Rutgers looking more like Knights

Rutgers football will have a brand new look this upcoming season. It is a move toward looking like the Scarlet Knights they are named after. Photo by The Star-Ledger

Over the past few seasons, Rutgers football started to cause a stir in the uniform world with some black alternate jerseys, but Tuesday, the Scarlet Knights took it to another level.

Rutgers showed off their new threads in a televised uniform reveal in the SNY studios in New York City, and they’re significantly different than anything they’ve worn before.

Director of Athletics Tim Pernetti explained the uniforms as a move to look more like knights. Without that explanation, you might think it looks like Rutgers is ready to jump in a spaceship and head to the moon.

The silver helmets might give the opponents a hard time during day games because of the intense reflection of the sun. They’re supposed to look like the helmets of knights, and with that explanation, the helmets are not as offensive as first thought.

The primary problem I have with the helmets is the thick stripes that go over the top of the helmet. They’re unnecessarily huge and have become the trademark of these new Nike college football uniforms.

The uniforms themselves aren’t  too bad. I like the all-white for road uniforms and all-red for the home garb. The numbers bother me a little bit just because silver numbers can become distracting while watching games.

It should be interesting to watch these uniforms in action this fall.

Here’s a full photo gallery of the uniforms courtesy of The Star-Ledger.

Rare Yankees Throwbacks

The Yankees will wear these 1912 New York Highlanders uniforms today at Fenway Park. Photo by New York Yankees

Today, the Red Sox and Yankees will mark the 100-year anniversary of Fenway Park’s opening, and they will do it in appropriate fashion.

While the Red Sox have sported ancient throwbacks in the past (like last season against the Cubs), this change is a very rare thing for the Yankees.

Since the Yankees became the Yankees in 1913, they pinstripes have been a staple of the uniform, giving them no alternate or even throwback to go to like most of baseball these days. Now, the Yankees will dress as the New York Highlanders, and don the 1912 throwbacks for this momentous occasion in Boston.

The uniforms themselves are pretty standard, and that’s a good thing. Baseball was simple back in those days (at least that’s what I hear), so it’s always fun to see guys like Derek Jeter and Jacoby Ellsbury dressed more than a little differently for a game.

The Star-Ledger’s Marc Carig even provided a little history on the Yankees’ throwbacks for this afternoon, and why the team has been so hesitant to use them for so long.

Nike takes the NFL

Nike's Todd Van Horne and the Seahawks' Kam Chancellor helped usher in a new era of Seattle's uniforms at the big Nike reveal yesterday. Photo by the New York TImes.

Now that we’ve had some time to let the Nike uniform revolution wash over us for a day, it’s time to settle down and think about what the NFL will look like come September.

In reality, there is not too much to get excited about here. The changes aren’t as dramatic as many thought they would be considering Nike’s history with crazy uniforms.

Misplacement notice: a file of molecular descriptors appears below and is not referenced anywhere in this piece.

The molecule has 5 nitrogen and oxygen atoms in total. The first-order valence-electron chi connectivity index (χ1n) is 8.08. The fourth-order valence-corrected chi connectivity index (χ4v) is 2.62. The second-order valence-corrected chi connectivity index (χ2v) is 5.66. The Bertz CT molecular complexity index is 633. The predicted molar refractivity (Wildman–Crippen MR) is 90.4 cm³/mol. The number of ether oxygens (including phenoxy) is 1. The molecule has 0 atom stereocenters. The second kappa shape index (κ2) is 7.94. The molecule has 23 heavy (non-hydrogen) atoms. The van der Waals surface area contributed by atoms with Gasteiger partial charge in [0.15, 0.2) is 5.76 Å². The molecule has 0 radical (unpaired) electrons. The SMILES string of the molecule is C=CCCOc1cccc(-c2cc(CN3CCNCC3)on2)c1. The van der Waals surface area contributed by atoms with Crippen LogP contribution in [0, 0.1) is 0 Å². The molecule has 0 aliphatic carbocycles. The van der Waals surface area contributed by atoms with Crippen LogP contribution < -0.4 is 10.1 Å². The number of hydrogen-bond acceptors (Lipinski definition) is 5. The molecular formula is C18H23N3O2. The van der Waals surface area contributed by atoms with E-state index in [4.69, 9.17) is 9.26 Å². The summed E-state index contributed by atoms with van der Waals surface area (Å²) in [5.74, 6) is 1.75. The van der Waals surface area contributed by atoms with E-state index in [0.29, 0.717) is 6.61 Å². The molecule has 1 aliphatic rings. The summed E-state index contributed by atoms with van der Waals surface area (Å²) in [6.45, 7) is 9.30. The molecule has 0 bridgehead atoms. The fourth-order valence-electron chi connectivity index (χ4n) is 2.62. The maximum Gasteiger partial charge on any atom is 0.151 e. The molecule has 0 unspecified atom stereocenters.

For the most part, teams will be changing their collars a bit to accommodate the flywire collars that became a trademark for Nike uniforms during last college football season. I never really understood why these collars needed to be used, but it seems to be a characteristic Nike likes to use for their uniforms.

The one team that went over the edge with their uniforms was the Seattle Seahawks.

There must be something about the Pacific Northwest that inspires teams to go for crazy uniforms, but it all started with Oregon and is now making its way to Seattle.

My biggest problem with Seattle’s news uniforms is the fact that there is just so much going on with them. I am usually in favor of intricacies to the uniforms, but the Seahawks take it too far.

The shoulder pads alone have at least four features to them, it’s impossible to keep track of all that as the game is going on.

The font on the numbers is pretty weak, it makes the uniform look too much like a college team. However, upon closer inspection, you can see the numbers have a pattern on them, but unless you are tackling Marshawn Lynch, it might be tough to notice that.

One feature I do like on the Seahawks new uniforms is the same pattern along the pants. I always thought the Seahawks pants were a little simple and could have used an extra stripe. Now, they have added that despite ruining the rest of the uniform.

Here is the photo gallery the Seahawks posted if you’re interested in exploring the new uniforms any further.

NCAA Propaganda

One of my favorite parts of watching the NCAA Tournament is the ability to tune into action going on across the country at one time. Now that there are four networks that stagger the starts of the games a bit, there is not the same simultaneous madness there had been in years past.

While the staggered starts actually work to the advantage of the fan because of the loss of cut-ins and the viewer now gaining the choice of what to watch, the madness has been cut down because of the uniform courts in each arena where the tournament is taking place.

For the past few years, the NCAA Tournament court has become a very bland and boring design.